“I want to play as much as possible. I want to be the guy that helps pick up those wins, convert those games into wins. I was looking at the standings and it really seems like the difference between (us) being in the playoffs or not is maybe five or six wins. So, those are crucial games for backups to win, as well.”


While the Canucks’ focus looked inconsistent over several games before Monday, the coaching continues to be intense daily.

At the start of the Canucks’ morning skate, Tocchet spent four or five minutes in a one-on-one conversation with Anthony Beauvillier, whose impact has ebbed the last month after the winger had a terrific start in Vancouver following his Jan. 31 trade from the New York Islanders.

“We were just touching base,” Beauvillier said. “A little bit of (talk about) playing more with instincts and being a little bit more confident with the puck.

“I take a lot of pride in my game and the way I want to play. I know I can be a big piece of this team, so I do have to be better. We both agree on that.”

Beauvillier had six goals and 11 points in his first 11 games when he played mostly with Elias Pettersson on the top line and replaced former captain Bo Horvat as the bumper on the first-unit power play. But playing largely down the lineup since his hot start, Beauvillier has three goals in the last 20 games, and his five-on-five shot share of 42.7 per cent is among the lowest on the Canucks.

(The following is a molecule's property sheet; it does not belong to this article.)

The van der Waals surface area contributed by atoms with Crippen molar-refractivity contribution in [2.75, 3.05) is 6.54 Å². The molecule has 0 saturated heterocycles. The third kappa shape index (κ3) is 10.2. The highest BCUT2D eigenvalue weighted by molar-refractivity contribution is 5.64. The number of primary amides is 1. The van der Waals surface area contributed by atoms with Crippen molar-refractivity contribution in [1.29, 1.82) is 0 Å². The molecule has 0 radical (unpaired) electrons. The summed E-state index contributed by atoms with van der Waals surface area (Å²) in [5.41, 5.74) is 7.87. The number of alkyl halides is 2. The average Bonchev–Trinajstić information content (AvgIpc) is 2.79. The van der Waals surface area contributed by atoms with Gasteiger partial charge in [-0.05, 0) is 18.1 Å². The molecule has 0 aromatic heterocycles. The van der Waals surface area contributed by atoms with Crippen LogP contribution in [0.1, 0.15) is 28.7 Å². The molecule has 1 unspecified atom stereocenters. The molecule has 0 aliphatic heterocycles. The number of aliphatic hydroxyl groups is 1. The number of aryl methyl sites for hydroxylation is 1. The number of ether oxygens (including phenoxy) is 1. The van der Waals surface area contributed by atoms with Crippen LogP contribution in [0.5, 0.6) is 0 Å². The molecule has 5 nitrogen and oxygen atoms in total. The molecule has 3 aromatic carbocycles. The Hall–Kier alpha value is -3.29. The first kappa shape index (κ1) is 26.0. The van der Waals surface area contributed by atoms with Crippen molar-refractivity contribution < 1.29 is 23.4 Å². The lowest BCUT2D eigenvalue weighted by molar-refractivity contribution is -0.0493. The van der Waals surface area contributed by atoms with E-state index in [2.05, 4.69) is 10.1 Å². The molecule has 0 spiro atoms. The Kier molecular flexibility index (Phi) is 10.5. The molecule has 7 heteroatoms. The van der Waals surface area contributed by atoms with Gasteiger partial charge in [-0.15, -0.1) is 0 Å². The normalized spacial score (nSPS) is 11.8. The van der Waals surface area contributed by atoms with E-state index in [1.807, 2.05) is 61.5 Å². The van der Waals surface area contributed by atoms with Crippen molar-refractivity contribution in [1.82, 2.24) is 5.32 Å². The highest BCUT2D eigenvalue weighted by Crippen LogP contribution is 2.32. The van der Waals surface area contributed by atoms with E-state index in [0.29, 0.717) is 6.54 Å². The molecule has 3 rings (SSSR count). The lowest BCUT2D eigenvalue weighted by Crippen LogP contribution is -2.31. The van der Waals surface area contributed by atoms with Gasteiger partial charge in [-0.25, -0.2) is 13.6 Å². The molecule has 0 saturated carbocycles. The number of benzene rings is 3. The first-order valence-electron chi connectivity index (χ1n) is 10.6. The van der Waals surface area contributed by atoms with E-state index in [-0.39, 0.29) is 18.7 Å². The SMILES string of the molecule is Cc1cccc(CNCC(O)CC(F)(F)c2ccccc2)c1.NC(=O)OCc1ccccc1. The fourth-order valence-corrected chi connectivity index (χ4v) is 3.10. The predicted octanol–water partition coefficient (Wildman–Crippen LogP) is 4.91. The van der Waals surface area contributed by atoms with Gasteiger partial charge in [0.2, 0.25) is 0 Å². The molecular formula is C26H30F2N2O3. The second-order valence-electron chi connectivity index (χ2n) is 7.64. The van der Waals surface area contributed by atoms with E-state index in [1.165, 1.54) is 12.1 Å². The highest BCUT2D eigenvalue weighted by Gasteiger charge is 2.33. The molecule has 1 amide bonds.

“The basics of the game is the same,” Beavillier said, dismissing deployment as an issue. “It’s just the simple things like winning the battles, managing the puck and being good with the puck. I think it’s just really simple but at the same time it can get in your head.”


Another day, another voluntary compliment from Tocchet about defenceman Akito Hirose, the 24-year-old who played his fifth NHL game after signing with the Canucks as a free agent out of Minnesota State University. In telling reporters about the team’s recent troubles dealing with opposition pressure, Tocchet lauded Hirose for his ability to relieve it.

“I just live my life,” Hirose said when asked about the sudden focus on him. “I can’t really do anything else but be myself.”

The defenceman seems as calm and chill off the ice as he is when he’s playing. His heartbeat may never get above 60.

“That’s just how it is,” Hirose said of his dead calm. “I don’t really know how to explain it. It seems like every level I go to, it seems like it’s a pretty common theme.”

It’s a nice theme to have.